IBM to invest in US Federal Healthcare Practice

Enterprise IT vendor IBM today announced new investments in its US Federal Healthcare Practice to address the technology needs of public sector health institutions.

The company added big data solutions for advanced clinical care from its IBM Watson Group, new collaborations with IBM Research focused on data management.

The company also announced the appointment of Keith Salzman as chief medical information officer for IBM Federal.

IBM’s healthcare team includes more than 300 federal healthcare consultants and dozens of medical doctors and healthcare professionals who are focused on care systems transformation. This broad team supports IBM’s Federal Healthcare Practice, which is led by Vice President Giovanna Patterson.


Congressional Budget Office says the US Federal Government is expected to spend $13.95 trillion on major healthcare related operations and programs through 2024.

IBM will make big data and cognitive computing solutions available to federal healthcare clients to help aggregate and analyze clinical information to improve care and reduce costs.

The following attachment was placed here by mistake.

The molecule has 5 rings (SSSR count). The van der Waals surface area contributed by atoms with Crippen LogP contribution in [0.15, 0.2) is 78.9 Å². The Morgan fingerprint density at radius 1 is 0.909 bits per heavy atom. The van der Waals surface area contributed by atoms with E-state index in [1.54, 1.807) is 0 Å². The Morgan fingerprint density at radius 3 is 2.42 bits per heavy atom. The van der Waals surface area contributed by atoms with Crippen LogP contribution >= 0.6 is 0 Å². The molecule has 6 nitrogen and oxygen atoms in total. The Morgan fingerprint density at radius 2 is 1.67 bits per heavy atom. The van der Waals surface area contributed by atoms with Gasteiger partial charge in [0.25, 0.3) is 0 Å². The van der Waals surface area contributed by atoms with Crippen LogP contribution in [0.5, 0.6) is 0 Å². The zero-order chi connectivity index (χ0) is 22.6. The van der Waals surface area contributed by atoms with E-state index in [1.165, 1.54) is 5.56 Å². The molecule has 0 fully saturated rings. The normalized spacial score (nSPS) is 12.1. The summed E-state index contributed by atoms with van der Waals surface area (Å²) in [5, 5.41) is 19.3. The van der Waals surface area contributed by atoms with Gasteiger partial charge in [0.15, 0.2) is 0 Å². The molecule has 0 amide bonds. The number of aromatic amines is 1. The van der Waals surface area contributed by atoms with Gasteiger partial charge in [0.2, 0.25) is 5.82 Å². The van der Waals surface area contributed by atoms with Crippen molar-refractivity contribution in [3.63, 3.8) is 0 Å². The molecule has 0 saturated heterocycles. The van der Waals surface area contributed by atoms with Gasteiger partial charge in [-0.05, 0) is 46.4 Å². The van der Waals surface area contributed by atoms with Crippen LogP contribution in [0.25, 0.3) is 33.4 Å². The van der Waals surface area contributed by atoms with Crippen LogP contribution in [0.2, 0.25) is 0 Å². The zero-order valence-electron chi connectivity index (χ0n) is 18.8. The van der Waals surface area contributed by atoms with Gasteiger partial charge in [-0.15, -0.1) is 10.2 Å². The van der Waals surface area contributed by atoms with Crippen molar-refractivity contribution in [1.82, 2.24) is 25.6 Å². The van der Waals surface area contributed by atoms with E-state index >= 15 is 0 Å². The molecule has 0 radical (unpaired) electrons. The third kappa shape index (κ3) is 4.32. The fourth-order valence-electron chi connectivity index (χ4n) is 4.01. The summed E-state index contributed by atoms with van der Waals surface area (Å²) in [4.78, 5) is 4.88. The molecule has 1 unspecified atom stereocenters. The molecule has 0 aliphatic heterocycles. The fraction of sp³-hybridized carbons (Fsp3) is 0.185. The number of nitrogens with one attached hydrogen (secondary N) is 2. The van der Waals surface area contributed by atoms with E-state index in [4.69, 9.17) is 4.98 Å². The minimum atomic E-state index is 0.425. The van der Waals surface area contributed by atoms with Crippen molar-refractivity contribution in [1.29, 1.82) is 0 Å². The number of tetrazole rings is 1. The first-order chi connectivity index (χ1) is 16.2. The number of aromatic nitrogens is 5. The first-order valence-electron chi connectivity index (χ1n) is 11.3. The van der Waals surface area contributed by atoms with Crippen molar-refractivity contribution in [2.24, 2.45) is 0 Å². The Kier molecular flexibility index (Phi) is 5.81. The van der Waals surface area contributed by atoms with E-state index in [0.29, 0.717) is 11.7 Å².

Also, IBM Advanced Care Insights is now available to support healthcare providers with new insights from clinical, social and behavioral data. The solution utilizes IBM Content Analytics and Natural Language Processing (NLP) to extract insight from physician notes, lab results and other narrative content within electronic health record (EHR) systems.

IBM has reviewed more than 2 million patient encounters at Carilion Clinic, a Virginia health system in collaboration with Epic and Carilion Clinic.

After applying the Advanced Care Insights solution to these records, they identified 8,500 patients at risk for developing congestive heart failure in a pilot project that could lead to early intervention and better care for these patients.

The results were achieved through predictive modeling of data in Carilion Clinic’s electronic health records, including unstructured data such as clinicians’ notes and discharge documents that are not often analyzed. The pilot applied content analytics and predictive modeling to identify at-risk patients with an 85 percent accuracy rate.

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